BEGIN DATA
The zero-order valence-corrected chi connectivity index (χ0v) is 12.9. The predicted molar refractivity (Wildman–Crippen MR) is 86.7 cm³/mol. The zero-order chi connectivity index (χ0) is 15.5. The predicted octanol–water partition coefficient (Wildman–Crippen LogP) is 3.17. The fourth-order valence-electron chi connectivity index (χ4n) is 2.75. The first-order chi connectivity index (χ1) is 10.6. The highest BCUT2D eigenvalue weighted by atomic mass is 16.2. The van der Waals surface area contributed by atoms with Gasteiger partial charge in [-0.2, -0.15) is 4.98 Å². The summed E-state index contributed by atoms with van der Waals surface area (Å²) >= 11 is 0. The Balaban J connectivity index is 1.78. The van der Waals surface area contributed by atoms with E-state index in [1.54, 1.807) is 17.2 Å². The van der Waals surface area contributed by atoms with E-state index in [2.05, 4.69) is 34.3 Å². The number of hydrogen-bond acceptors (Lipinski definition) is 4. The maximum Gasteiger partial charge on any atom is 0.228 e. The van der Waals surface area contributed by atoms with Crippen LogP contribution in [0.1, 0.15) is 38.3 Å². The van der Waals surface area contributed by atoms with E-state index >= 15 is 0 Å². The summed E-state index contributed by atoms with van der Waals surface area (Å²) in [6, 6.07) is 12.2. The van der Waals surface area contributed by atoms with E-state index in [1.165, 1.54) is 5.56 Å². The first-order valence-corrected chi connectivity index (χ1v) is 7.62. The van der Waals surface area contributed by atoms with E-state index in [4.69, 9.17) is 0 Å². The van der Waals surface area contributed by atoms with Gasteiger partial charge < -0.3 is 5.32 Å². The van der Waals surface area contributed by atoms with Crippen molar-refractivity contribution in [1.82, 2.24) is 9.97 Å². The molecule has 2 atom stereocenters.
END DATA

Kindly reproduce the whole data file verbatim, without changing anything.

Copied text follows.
The zero-order valence-corrected chi connectivity index (χ0v) is 12.9. The predicted molar refractivity (Wildman–Crippen MR) is 86.7 cm³/mol. The zero-order chi connectivity index (χ0) is 15.5. The predicted octanol–water partition coefficient (Wildman–Crippen LogP) is 3.17. The fourth-order valence-electron chi connectivity index (χ4n) is 2.75. The first-order chi connectivity index (χ1) is 10.6. The highest BCUT2D eigenvalue weighted by atomic mass is 16.2. The van der Waals surface area contributed by atoms with Gasteiger partial charge in [-0.2, -0.15) is 4.98 Å². The summed E-state index contributed by atoms with van der Waals surface area (Å²) >= 11 is 0. The Balaban J connectivity index is 1.78. The van der Waals surface area contributed by atoms with E-state index in [1.54, 1.807) is 17.2 Å². The van der Waals surface area contributed by atoms with E-state index in [2.05, 4.69) is 34.3 Å². The number of hydrogen-bond acceptors (Lipinski definition) is 4. The maximum Gasteiger partial charge on any atom is 0.228 e. The van der Waals surface area contributed by atoms with Crippen LogP contribution in [0.1, 0.15) is 38.3 Å². The van der Waals surface area contributed by atoms with E-state index >= 15 is 0 Å². The summed E-state index contributed by atoms with van der Waals surface area (Å²) in [6, 6.07) is 12.2. The van der Waals surface area contributed by atoms with E-state index in [1.165, 1.54) is 5.56 Å². The first-order valence-corrected chi connectivity index (χ1v) is 7.62. The van der Waals surface area contributed by atoms with E-state index in [4.69, 9.17) is 0 Å². The van der Waals surface area contributed by atoms with Gasteiger partial charge < -0.3 is 5.32 Å². The van der Waals surface area contributed by atoms with Crippen molar-refractivity contribution in [1.82, 2.24) is 9.97 Å². The molecule has 2 atom stereocenters.